“A collaborative team effort from all at RPS, BAM Nuttall, and Network Rail. Despite the short time frame, a challenging project was delivered.” BAM Nuttall contracts manager, Duncan Hall.
Rail Power Solutions’ primary design objective was to make minimal modifications to the existing copper work to reduce the retrofit’s risk and cost; while increasing the repeatability of this design to similar types of DC switchgear. The safety of the operators and maintainers was the main driver of the design. Additional measures were implemented in the design, to prevent contact of maintenance personnel with 750V circuit, this included: a new type of fuse holder that is operated with the use of a hook stick to allow operators to isolate parts without entering the breaker cell; additional shrouding; and warning labels.
Another aspect of the design was the anti-condensation heating for the DC switchgear. The substation was originally built at a time when the internal environment characteristics of steel buildings were not as well understood as they are today. The steel construction can be susceptible to the formation of condensation, and the condensation can contribute to the electrical flashover. Although the building had been provided with de-humidifiers, additional heating in each breaker was required.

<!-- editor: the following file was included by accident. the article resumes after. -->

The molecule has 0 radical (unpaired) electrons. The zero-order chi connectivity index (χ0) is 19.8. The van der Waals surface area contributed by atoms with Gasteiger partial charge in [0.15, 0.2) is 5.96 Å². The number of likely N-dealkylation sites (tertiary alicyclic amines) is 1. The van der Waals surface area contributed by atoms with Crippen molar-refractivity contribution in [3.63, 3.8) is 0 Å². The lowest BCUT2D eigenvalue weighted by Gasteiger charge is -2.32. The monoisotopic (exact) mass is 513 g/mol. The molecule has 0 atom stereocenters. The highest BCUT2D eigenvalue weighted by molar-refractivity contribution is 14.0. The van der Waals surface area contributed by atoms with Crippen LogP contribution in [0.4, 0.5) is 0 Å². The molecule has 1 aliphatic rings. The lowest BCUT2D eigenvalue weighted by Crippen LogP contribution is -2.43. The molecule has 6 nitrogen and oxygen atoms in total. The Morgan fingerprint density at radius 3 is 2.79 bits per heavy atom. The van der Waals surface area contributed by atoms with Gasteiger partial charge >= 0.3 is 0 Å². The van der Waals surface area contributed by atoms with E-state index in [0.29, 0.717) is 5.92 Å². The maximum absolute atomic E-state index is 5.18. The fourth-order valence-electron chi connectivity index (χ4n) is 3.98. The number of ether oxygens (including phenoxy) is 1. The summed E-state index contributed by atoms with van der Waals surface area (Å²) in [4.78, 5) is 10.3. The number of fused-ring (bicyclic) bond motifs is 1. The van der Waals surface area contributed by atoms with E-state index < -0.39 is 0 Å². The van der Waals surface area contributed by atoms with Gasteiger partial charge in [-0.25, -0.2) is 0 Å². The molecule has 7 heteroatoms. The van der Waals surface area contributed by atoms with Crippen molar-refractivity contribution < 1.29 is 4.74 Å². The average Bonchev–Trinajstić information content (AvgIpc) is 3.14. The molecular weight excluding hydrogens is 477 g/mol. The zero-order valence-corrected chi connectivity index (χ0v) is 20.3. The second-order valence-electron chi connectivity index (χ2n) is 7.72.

Space constraints inside the circuit breaker were once again an obstacle. Thus, Rail Power Solutions proposed compact dynamic heating elements with a significantly small footprint. In addition, the electrical clearances were improved to eliminate the occurrence of any electrical flashovers.
Following the installation and entering the substation into service, all parties are happy with the result. Although the Godinton incident raised significantly the bar for safety, the design as a prototype was successful in terms of both safety and cost saving, and Network Rail is already considering rolling out a plan to renew the DC switchgear on the network.
“RPS, BAM Nuttall, and Network Rail worked collaboratively and innovatively together – the Dollands Moor Switchgear project was a great success.” Network Rail project manager, Daniel Lea.
Rail Power Solutions is a specialist design and consultancy service for DC electrified railways, undertaking complex multi-disciplinary designs. Established in 2013, Rail Power Solutions has grown rapidly as the leading design consultancy for railway electrification systems, with extensive knowledge and experience in Network Rail, London Underground, London Overground, Docklands Light Railway, Merseyrail and Glasgow Subway.